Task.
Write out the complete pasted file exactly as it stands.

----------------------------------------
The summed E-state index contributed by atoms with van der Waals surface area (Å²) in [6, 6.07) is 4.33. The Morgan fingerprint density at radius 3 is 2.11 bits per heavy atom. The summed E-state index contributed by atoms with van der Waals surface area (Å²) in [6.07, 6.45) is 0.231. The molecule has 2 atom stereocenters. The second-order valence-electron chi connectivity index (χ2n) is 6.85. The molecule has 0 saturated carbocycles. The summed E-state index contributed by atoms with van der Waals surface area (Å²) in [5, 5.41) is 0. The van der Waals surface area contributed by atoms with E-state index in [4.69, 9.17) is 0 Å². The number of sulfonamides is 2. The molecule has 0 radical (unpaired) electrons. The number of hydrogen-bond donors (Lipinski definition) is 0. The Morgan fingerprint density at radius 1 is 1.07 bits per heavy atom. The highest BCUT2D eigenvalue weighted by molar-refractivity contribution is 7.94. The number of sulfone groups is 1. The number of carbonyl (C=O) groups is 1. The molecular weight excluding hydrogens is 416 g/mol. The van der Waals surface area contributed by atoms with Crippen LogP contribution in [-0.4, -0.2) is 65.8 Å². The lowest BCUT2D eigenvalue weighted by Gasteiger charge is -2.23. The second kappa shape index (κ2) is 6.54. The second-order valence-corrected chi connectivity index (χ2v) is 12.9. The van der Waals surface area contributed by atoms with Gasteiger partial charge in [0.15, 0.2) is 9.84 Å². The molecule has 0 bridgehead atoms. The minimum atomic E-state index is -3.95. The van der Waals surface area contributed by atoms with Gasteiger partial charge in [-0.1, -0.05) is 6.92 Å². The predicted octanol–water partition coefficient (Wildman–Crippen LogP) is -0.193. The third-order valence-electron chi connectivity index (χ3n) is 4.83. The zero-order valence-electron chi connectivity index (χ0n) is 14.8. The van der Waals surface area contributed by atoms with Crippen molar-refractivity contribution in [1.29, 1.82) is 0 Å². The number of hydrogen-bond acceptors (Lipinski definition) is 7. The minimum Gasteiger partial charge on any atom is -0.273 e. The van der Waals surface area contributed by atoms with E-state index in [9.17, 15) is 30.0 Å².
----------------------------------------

The summed E-state index contributed by atoms with van der Waals surface area (Å²) in [6, 6.07) is 4.33. The Morgan fingerprint density at radius 3 is 2.11 bits per heavy atom. The summed E-state index contributed by atoms with van der Waals surface area (Å²) in [6.07, 6.45) is 0.231. The molecule has 2 atom stereocenters. The second-order valence-electron chi connectivity index (χ2n) is 6.85. The molecule has 0 saturated carbocycles. The summed E-state index contributed by atoms with van der Waals surface area (Å²) in [5, 5.41) is 0. The van der Waals surface area contributed by atoms with E-state index in [4.69, 9.17) is 0 Å². The number of sulfonamides is 2. The molecule has 0 radical (unpaired) electrons. The number of hydrogen-bond donors (Lipinski definition) is 0. The Morgan fingerprint density at radius 1 is 1.07 bits per heavy atom. The highest BCUT2D eigenvalue weighted by molar-refractivity contribution is 7.94. The number of sulfone groups is 1. The number of carbonyl (C=O) groups is 1. The molecular weight excluding hydrogens is 416 g/mol. The van der Waals surface area contributed by atoms with Crippen LogP contribution in [-0.4, -0.2) is 65.8 Å². The lowest BCUT2D eigenvalue weighted by Gasteiger charge is -2.23. The second kappa shape index (κ2) is 6.54. The second-order valence-corrected chi connectivity index (χ2v) is 12.9. The van der Waals surface area contributed by atoms with Gasteiger partial charge in [0.15, 0.2) is 9.84 Å². The molecule has 0 bridgehead atoms. The minimum atomic E-state index is -3.95. The van der Waals surface area contributed by atoms with Gasteiger partial charge in [-0.1, -0.05) is 6.92 Å². The predicted octanol–water partition coefficient (Wildman–Crippen LogP) is -0.193. The third-order valence-electron chi connectivity index (χ3n) is 4.83. The zero-order valence-electron chi connectivity index (χ0n) is 14.8. The van der Waals surface area contributed by atoms with Crippen molar-refractivity contribution in [1.29, 1.82) is 0 Å². The number of hydrogen-bond acceptors (Lipinski definition) is 7. The minimum Gasteiger partial charge on any atom is -0.273 e. The van der Waals surface area contributed by atoms with E-state index in [9.17, 15) is 30.0 Å².